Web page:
Thursday, November 11, 2010

Why do we perform high force activity on legs prior to training for lower body power?

Yesterday I had a conversation with a talented basketball player about the "Whys". My last blog entry discussed this concept and I gave him the example of how we will train legs with high force production exercises prior to leg power workouts and he asked “Why?”  

I told him that it is based on  the principle of Post Activation Potentiation or PAP.  As athletes become fitter and fitter it becomes harder to get overloads when training.  PAP helps to increase the ability of an athlete to produce greater amounts of power in exercises subsequently to a high force activity. 
Most of the research has revolved around jumping.  The act of jumping is a good measurement of power production in an athlete’s lower body.   The research looked at performing hack squats at 90% of the athlete’s one repetition prior to jumping.  Subsequently the ability to jump was increased when the intervention was utilized. This also has validity in a number of other power exercises. The optimum time between the heavy lift and the power exercise seemed to be around 12 minutes.(Andy V. Khamoui, MS, CSCS, Edward Jo, MS, CSCS,and Lee E. Brown, EdD, CSCS,*D, FNSCA )  At Titan  we utilize this science in training the body for many different types of power production training.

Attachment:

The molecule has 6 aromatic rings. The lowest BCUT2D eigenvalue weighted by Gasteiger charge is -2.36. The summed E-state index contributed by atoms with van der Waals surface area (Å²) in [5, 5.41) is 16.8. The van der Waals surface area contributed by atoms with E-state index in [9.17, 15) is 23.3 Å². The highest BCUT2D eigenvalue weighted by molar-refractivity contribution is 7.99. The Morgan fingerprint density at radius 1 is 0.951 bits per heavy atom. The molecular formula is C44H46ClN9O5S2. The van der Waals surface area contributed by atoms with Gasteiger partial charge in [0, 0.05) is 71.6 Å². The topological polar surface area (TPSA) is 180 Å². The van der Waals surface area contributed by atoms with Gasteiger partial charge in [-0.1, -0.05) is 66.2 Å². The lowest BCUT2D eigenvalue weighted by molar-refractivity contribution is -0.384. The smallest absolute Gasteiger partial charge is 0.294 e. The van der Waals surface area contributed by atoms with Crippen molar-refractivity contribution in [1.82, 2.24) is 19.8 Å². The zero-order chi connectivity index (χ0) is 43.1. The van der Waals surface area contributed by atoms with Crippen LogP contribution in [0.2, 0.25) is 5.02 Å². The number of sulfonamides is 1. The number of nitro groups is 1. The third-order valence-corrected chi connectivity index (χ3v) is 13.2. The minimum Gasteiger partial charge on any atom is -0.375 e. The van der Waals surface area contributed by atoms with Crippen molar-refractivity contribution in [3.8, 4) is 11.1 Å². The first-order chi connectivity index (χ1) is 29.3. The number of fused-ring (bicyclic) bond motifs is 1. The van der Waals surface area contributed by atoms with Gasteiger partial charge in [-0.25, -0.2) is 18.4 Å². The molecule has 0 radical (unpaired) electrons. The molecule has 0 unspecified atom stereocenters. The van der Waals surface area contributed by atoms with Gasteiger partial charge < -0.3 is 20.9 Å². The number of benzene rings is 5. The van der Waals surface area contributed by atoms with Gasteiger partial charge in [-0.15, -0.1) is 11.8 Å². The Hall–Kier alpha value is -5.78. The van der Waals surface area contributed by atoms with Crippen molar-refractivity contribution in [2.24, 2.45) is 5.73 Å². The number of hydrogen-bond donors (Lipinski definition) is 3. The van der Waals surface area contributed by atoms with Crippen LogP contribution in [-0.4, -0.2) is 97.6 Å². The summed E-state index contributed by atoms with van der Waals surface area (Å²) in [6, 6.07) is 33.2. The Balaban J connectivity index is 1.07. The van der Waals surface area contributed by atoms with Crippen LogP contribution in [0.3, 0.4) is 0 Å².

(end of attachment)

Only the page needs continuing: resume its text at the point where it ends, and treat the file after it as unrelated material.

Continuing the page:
Keep this idea in mind the next time you perform your plyometric workouts both for upper body and lower body exercises. The practical application of the science allows a strength coach to experiment with different types of loads and rest dependent on the athlete and the part of the body you are training. 
Train smart, have fun, and you will prevail!

Jacques DeVore, CSCS


Fitness Freak said...

Very informative, Got to know about the optimum time between the heavy lift and the power exercises.

Jens said...

Nice site and great Blogs!